At the Khmer Rouge tribunal on Wednesday, Tay Koemhun was the second witness to directly refute accusations made by Sen Srun, who testified Monday and Tuesday about the execution of Cham prisoners at the Wat Au Trakuon Security Center.
Mr. Koemhun, 65, a rice farmer from Kompong Cham province’s Sambuor Meas village, where all three of this week’s witnesses are from, was accused by Mr. Srun of being a deputy in the “long sword group,” the name for the Khmer Rouge militia tasked with arresting local Cham people. In court Wednesday, Mr. Koemhun repeatedly denied this.
“I categorically reject the statement made by Seng Srun,” he said.
He then told the court about a recent meeting with Mr. Srun.
“One day he came to my house and he said he was going to Phnom Penh…. Then he asked me if I was a member of the long swords, and I told him to be careful as I hadn’t been a member,” Mr. Koemhun explained.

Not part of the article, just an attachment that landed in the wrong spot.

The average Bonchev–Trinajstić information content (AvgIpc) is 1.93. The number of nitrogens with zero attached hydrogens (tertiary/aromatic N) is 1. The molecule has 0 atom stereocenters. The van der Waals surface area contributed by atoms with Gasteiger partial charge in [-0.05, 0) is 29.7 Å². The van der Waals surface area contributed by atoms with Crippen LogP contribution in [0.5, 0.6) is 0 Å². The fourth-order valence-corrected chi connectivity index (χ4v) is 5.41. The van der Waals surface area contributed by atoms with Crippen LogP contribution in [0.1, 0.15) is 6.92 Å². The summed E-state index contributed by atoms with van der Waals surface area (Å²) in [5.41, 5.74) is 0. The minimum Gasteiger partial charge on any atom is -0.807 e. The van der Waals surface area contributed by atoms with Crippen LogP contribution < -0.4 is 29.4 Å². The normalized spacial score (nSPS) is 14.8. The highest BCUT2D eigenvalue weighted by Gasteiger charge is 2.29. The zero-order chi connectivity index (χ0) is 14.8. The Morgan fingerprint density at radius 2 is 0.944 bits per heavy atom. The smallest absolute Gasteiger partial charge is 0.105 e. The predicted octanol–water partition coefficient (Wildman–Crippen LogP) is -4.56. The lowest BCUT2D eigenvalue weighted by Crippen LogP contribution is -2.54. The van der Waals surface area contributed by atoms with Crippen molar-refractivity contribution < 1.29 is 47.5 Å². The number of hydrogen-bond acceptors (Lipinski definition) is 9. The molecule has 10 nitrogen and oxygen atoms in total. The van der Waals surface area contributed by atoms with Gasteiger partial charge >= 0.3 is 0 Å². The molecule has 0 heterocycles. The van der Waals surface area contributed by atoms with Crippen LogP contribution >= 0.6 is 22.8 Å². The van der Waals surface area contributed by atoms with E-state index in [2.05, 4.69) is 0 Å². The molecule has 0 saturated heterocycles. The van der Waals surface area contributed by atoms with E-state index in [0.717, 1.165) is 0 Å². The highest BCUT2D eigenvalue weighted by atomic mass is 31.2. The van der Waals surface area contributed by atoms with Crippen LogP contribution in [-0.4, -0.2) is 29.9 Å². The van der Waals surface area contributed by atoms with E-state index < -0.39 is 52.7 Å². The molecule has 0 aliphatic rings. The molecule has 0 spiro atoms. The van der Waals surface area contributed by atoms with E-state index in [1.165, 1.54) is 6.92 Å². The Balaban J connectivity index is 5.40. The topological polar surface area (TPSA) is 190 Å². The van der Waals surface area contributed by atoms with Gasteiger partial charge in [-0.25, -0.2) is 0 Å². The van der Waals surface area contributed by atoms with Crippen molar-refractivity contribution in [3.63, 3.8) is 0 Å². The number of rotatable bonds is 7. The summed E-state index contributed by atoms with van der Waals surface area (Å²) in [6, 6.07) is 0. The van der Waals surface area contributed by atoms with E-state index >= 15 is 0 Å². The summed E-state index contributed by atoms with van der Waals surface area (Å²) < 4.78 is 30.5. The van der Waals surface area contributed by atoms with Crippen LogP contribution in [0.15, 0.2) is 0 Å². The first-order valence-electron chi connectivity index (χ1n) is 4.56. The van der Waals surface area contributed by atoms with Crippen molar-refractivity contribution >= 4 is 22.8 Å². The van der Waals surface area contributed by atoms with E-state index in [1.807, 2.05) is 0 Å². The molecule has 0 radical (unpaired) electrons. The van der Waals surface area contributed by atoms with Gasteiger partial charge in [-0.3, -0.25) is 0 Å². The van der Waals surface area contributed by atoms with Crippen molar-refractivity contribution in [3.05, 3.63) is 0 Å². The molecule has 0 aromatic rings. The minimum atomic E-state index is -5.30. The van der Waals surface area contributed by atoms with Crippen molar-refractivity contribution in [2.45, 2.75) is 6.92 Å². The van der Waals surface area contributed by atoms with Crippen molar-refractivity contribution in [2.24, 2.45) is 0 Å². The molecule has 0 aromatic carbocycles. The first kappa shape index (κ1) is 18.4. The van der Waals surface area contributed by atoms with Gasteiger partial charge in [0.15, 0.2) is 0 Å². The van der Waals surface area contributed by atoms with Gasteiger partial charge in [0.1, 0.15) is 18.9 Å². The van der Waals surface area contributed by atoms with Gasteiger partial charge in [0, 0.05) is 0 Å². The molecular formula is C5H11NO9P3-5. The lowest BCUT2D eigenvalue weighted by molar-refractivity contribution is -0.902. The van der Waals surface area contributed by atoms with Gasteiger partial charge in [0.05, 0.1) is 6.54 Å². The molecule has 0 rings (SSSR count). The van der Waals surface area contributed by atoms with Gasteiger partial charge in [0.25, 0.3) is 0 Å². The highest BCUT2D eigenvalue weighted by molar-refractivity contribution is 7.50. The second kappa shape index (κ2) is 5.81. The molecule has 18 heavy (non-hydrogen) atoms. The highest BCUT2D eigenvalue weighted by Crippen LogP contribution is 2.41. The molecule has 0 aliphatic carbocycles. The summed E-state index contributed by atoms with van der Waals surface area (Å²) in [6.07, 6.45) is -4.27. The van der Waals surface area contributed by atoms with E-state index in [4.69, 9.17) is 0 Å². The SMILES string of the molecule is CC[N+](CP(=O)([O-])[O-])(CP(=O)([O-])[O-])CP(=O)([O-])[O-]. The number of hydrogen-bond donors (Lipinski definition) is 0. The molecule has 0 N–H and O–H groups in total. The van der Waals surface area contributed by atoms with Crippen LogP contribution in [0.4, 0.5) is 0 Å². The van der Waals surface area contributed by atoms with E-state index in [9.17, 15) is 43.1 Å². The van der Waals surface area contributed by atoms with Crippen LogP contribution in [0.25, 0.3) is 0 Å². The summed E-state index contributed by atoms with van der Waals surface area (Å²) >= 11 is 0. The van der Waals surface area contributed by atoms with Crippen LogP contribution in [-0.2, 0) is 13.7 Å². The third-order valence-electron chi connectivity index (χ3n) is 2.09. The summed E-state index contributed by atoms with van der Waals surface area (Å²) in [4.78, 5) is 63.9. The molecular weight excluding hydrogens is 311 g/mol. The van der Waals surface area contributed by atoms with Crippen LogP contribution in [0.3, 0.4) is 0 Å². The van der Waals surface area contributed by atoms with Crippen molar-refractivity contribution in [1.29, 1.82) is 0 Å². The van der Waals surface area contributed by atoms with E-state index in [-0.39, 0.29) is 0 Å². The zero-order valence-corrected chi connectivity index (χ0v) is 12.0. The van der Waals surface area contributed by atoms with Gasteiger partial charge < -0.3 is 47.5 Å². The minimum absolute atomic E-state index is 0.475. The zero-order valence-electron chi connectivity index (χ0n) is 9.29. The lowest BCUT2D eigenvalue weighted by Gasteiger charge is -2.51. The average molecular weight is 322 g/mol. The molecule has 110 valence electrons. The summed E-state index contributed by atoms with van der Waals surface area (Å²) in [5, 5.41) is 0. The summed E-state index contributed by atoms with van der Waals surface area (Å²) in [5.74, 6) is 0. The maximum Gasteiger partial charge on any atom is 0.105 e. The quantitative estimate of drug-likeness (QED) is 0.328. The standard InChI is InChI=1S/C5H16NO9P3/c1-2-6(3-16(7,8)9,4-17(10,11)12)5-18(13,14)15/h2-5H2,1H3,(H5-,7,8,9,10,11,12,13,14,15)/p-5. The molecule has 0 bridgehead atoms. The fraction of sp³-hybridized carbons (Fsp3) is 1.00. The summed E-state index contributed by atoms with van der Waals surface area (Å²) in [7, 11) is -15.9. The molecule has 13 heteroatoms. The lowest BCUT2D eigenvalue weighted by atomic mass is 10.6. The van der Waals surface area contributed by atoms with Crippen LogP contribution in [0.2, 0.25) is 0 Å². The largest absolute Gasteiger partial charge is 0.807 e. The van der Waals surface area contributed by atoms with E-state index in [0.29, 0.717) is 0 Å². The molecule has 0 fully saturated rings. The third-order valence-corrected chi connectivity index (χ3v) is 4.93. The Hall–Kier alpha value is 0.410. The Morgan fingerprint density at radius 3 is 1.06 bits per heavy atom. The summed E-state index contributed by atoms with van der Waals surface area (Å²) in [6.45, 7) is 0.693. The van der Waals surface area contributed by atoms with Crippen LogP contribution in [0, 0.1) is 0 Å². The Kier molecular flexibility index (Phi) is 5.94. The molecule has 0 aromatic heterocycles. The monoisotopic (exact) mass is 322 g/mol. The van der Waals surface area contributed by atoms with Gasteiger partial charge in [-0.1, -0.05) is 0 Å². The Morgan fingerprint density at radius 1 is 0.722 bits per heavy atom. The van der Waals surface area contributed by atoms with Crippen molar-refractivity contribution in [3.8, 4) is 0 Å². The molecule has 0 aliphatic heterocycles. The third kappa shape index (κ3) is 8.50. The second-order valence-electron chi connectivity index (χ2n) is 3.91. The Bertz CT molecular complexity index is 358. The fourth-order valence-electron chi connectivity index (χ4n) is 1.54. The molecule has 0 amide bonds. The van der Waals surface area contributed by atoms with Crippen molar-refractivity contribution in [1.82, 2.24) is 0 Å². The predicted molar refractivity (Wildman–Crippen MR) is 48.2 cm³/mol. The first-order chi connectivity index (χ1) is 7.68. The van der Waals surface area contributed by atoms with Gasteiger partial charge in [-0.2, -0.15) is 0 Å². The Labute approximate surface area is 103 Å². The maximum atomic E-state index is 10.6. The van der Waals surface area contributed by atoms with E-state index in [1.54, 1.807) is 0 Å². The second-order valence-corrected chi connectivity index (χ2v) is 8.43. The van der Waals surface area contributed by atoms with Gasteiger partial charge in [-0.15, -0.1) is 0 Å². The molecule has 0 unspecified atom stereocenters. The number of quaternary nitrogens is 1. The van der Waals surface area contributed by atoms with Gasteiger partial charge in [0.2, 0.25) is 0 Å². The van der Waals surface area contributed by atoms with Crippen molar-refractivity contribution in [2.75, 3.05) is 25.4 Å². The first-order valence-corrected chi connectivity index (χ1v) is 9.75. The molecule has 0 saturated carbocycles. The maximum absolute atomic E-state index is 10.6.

“I clarified the matter with him. I will go and clarify the matter with him when I return.”
Judge Nil Nonn warned Mr. Koemhun to be mindful of the law.
“Please do not use any violence when you confront Mr. Seng Srun.”
On Tuesday, witness Samrit Muy, 68, also denied accusations made against him by Mr. Srun, who had testified that Mr. Muy had held a leadership position in the same militia. Mr. Muy explained that he had been a militia member but not a leader.
At times confusing and contradictory, Mr. Koemhun testified about his experiences under the Khmer Rouge. He told the court that on two occasions between 1975 and 1979 Khmer Rouge militia members had pointed guns at him: once when a cadre accused him of being Cham.
“I was so afraid at that time. I was even [relieving] myself in the field,” he said.
Mr. Koemhun denied any involvement with the arrests and murder of Cham at Wat Au Trakuon, explaining that the extent of the killing only became apparent after 1979.
“Villagers went to see the grave pits…. I didn’t look inside the pits, as the stench was rather strong. It was the stench of corpses.”